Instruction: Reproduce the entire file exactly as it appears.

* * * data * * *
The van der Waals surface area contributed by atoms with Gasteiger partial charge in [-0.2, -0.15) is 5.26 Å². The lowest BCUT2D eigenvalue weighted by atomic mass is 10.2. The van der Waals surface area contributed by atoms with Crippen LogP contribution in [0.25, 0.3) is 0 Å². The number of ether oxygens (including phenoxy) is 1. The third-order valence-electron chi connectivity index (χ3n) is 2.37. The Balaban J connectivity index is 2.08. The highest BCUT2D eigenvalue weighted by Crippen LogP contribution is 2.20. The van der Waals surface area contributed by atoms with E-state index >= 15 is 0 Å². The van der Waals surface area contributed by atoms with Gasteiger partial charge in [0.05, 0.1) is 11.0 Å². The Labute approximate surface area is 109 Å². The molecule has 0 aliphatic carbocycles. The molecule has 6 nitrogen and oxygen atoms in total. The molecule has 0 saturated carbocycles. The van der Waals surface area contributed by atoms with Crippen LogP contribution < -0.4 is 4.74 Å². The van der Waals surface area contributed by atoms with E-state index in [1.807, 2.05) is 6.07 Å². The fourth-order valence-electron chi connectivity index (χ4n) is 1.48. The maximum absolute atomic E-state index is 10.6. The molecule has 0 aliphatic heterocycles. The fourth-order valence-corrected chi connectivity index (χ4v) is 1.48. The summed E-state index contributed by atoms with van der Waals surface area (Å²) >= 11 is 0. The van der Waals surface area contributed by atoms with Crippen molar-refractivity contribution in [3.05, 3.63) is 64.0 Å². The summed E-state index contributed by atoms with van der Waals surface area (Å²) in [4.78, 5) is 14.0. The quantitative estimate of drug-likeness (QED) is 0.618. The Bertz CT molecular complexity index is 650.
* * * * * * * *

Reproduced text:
The van der Waals surface area contributed by atoms with Gasteiger partial charge in [-0.2, -0.15) is 5.26 Å². The lowest BCUT2D eigenvalue weighted by atomic mass is 10.2. The van der Waals surface area contributed by atoms with Crippen LogP contribution in [0.25, 0.3) is 0 Å². The number of ether oxygens (including phenoxy) is 1. The third-order valence-electron chi connectivity index (χ3n) is 2.37. The Balaban J connectivity index is 2.08. The highest BCUT2D eigenvalue weighted by Crippen LogP contribution is 2.20. The van der Waals surface area contributed by atoms with E-state index >= 15 is 0 Å². The van der Waals surface area contributed by atoms with Gasteiger partial charge in [0.05, 0.1) is 11.0 Å². The Labute approximate surface area is 109 Å². The molecule has 0 aliphatic carbocycles. The molecule has 6 nitrogen and oxygen atoms in total. The molecule has 0 saturated carbocycles. The van der Waals surface area contributed by atoms with Crippen LogP contribution < -0.4 is 4.74 Å². The van der Waals surface area contributed by atoms with E-state index in [1.807, 2.05) is 6.07 Å². The fourth-order valence-electron chi connectivity index (χ4n) is 1.48. The maximum absolute atomic E-state index is 10.6. The molecule has 0 aliphatic heterocycles. The fourth-order valence-corrected chi connectivity index (χ4v) is 1.48. The summed E-state index contributed by atoms with van der Waals surface area (Å²) >= 11 is 0. The van der Waals surface area contributed by atoms with Crippen molar-refractivity contribution in [3.05, 3.63) is 64.0 Å². The summed E-state index contributed by atoms with van der Waals surface area (Å²) in [4.78, 5) is 14.0. The quantitative estimate of drug-likeness (QED) is 0.618. The Bertz CT molecular complexity index is 650.